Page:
Rules on riding crop, continuing education and bisphosphonates progress in West Virginia

Posted: Dec. 16, 2020

Updates to the West Virginia Thoroughbred Rules of Racing continue to move through the approval process and will be voted on by the state legislature during the 2021 session that convenes Feb. 10, 2021. The proposed rules and rule updates stem from action taken by the Mid-Atlantic consortium of regulators, horsemen, racetracks and others in conjunction with the Mid-Atlantic Strategic Plan to Reduce Equine Fatalities.

The rules, which were discussed during the Dec. 15 meeting of the West Virginia Racing Commission, govern use of the riding crop, implementation of a continuing education program for trainers, and a prohibition on use of bisphosphonates. Unlike other states in the region, proposed rules in West Virginia take roughly a year to make it through the legislative process.

A Dec. 9 letter from the Legislative Rule-Making Review Committee to WVRC Executive Director Joe Moore and the Office of Secretary of State said it recommends the state legislature promulgate the rules as modified by the WVRC.

Riding crop

The riding crop rule states that all riders who elect to use a crop during a race may, without limitation, show or wave the riding crop without touching the horse; use the crop in an underhand position without the wrist rising above the shoulder; prior to the final eighth of a mile of a race on the hind quarters or shoulder; or with both hands on the reins to tap the horse on the shoulder; and use the crop as necessary to control the horse for the safety of the horse and rider.

A rider who elects to use the riding crop may not use the crop more than six times during a race; use the crop more than two times without allowing the horse to respond by pausing the use of the crop before resuming again, pushing the on the horse with a rein in each hand with the crop in the up or down position, showing the horse the crop without making contact, or moving the crop from one hand to the other.

In addition, a rider may not use the crop before or after the finish of a race; on the head, flanks or other part of the horse than the shoulder or hind quarters; on a horse that is clearly out of contention or has obtained its maximum placing; on a horse that is showing no response; in an excessive or brutal manner; to the extent of causing injury to the horse; from an arm position with the whip above the helmet; or willfully strike another rider or horse with the crop.

A jockey who violates the provisions of the crop rule may be subject to discipline from the stewards or WVRC. The stewards and/or the WVRC shall consider aggravating and mitigating factors when determining the appropriate penalty for a violation. All jockeys will be provided with a copy of the revised crop rule in English or Spanish and will be required to sign an acknowledgement that they have read and understand the rule.

Moore noted that the proposed crop rule was modified from an earlier version to use the final eighth of a mile instead of the final quarter-mile of race at the request of horsemen.

Continuing Education

Regarding continuing education, the proposed rule states that beginning on Jan. 1, 2022, in order to maintain a current permit, trainers and assistant trainers must complete a minimum of four hours of CE per calendar year and shall certify compliance as a condition of permit issuance. The qualifying CE courses, which may include live and online presentations, will be approved by the WVRC. A minimum of two of the four hours of CE required per calendar year must pertain to equine health, safety and welfare topics.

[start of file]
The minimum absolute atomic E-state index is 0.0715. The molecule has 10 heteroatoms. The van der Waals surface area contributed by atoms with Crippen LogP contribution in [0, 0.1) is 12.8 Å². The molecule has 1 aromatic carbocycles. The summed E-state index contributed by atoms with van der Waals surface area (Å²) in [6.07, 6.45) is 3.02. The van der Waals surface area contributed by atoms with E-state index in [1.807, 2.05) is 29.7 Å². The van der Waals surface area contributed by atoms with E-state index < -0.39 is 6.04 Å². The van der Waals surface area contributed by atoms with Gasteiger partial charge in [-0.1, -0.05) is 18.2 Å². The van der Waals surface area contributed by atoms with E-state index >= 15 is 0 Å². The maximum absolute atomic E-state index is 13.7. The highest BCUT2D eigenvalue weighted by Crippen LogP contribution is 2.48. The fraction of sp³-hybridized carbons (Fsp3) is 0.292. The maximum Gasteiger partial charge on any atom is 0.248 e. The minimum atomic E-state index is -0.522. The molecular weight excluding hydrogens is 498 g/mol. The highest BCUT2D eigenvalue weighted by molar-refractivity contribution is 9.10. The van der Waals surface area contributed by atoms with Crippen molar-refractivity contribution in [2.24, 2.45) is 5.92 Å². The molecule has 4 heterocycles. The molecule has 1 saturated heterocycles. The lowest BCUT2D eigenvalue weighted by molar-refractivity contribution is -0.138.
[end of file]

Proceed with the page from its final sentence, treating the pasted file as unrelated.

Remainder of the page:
A trainer of assistant trainer completing an approved CE course or program in another racing jurisdiction that requires the completion of CE as a condition of licensure may claim reciprocal CE credit in West Virginia. Satisfaction of the CE requirement may be subject to audit by the WVRC or its designee; such audits many be conducted randomly or for cause. If an audit reveals that CE requirements haven’t been met during any calendar year, a trainer or assistant trainer may be subject to discipline.

A trainer or assistant trainer shall retain for a minimum period of four years appropriate documentation that indicates participating in a course or program, including the name, title, date and location of the course or program and the number of CE hours earned; that a course or program was accredited by the relevant state regulatory authority or its designee; and proof of compliance—a certificate of completion when available—for each credit hour earned.

Trainers and assistant trainers shall attest on their permit applications that annual CE credits have been met—a permit shall not be issued if such an attestation isn’t provided. The WVRC or stewards may waive CE requirements for just cause.


The bisphosphonates rule has been adopted throughout the Mid-Atlantic region and elsewhere in the United States. It classifies administration of bisphosphonates as a prohibited practice and states that horses 4 years of age or older may only be administered if they are approved by the Federal Drug Administration and only for diagnosed cases of navicular disease.

If a horse older than 4 years of age is administered bisphosphonates, the WVRC must be notified within 24 hours of the administration and the horse shall be placed on the veterinarian’s list for no less than six months after the last administration. Prior to returning to racing, the horse must work for a WVRC veterinarian.

If any bisphosphonate is detected in an out-of-competition or post-race sample and the WVRC hasn’t received timely notification of an administration, the detection shall be treated as an illicit substance. The horse shall be placed on the veterinarian’s list for no less than six months and be required to work for a WVRC veterinarian.